He was a bigot, but he understood, correctly, that reproductive issues are often global.
Krugman is not, presumably, some kind of bizarre anti-Baltic bigot.
Walter Lee, to his credit, cannot go ahead and instead tells the bigot to take his money and stuff it.
If Dick Harpootlian were a Republican, liberals would be jumping over one another to call him a bigot.
But first, we will have to overcome Benny Morris the bigot and the many who follow in his path.
I thought it strange that almost as bigot came out the wild clanging gave place to a cheerful peal.
He married Jacintha, and Josephine set them up in bigot's, (deceased) auberge.
Really to know a bigot it is unfortunately necessary to marry her!
No good can come of his intimacy with bigot; Amlie, you must wean him from it.
I much prefer the former, as there is more hope for the sceptic than the bigot.
1590s, "sanctimonious person, religious hypocrite," from French bigot (12c.), of unknown origin. Earliest French use of the word is as the name of a people apparently in southern Gaul, which led to the now-doubtful, on phonetic grounds, theory that the word comes from Visigothus. The typical use in Old French seems to have been as a derogatory nickname for Normans, the old theory (not universally accepted) being that it springs from their frequent use of the Germanic oath bi God. But OED dismisses in a three-exclamation-mark fury one fanciful version of the "by god" theory as "absurdly incongruous with facts." At the end, not much is left standing except Spanish bigote "mustache," which also has been proposed but not explained, and the chief virtue of which as a source seems to be there is no evidence for or against it.
In support of the "by God" theory, as a surname Bigott, Bygott are attested in Normandy and in England from the 11c., and French name etymology sources (e.g. Dauzat) explain it as a derogatory name applied by the French to the Normans and representing "by god." The English were known as goddamns 200 years later in Joan of Arc's France, and during World War I Americans serving in France were said to be known as les sommobiches (see also son of a bitch). But the sense development in bigot is difficult to explain. According to Donkin, the modern use first appears in French 16c. This and the earliest English sense, "religious hypocrite," especially a female one, might have been influenced by beguine and the words that cluster around it. Sense extended 1680s to other than religious opinions.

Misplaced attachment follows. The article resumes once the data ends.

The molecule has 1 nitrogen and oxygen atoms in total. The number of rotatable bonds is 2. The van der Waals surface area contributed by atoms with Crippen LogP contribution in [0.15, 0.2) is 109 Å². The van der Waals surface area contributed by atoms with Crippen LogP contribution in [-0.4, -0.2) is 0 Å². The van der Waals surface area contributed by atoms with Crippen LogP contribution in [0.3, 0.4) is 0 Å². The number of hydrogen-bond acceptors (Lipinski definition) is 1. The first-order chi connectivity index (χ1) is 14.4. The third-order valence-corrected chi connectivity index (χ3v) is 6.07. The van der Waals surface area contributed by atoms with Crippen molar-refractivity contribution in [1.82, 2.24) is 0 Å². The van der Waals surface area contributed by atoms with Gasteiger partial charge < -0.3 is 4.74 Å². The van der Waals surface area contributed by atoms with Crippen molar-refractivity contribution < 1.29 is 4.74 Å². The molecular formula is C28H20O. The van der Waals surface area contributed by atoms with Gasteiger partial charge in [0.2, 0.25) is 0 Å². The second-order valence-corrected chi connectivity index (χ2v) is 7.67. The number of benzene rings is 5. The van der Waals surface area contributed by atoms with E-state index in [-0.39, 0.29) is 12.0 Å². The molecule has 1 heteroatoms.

A person who is religiously attached to a particular computer, language, operating system, editor, or other tool (see religious issues). Usually found with a specifier; thus, "Cray bigot", "ITS bigot", "APL bigot", "VMS bigot", "Berkeley bigot". Real bigots can be distinguished from mere partisans or zealots by the fact that they refuse to learn alternatives even when the march of time and/or technology is threatening to obsolete the favoured tool. It is truly said "You can tell a bigot, but you can't tell him much." Compare weenie.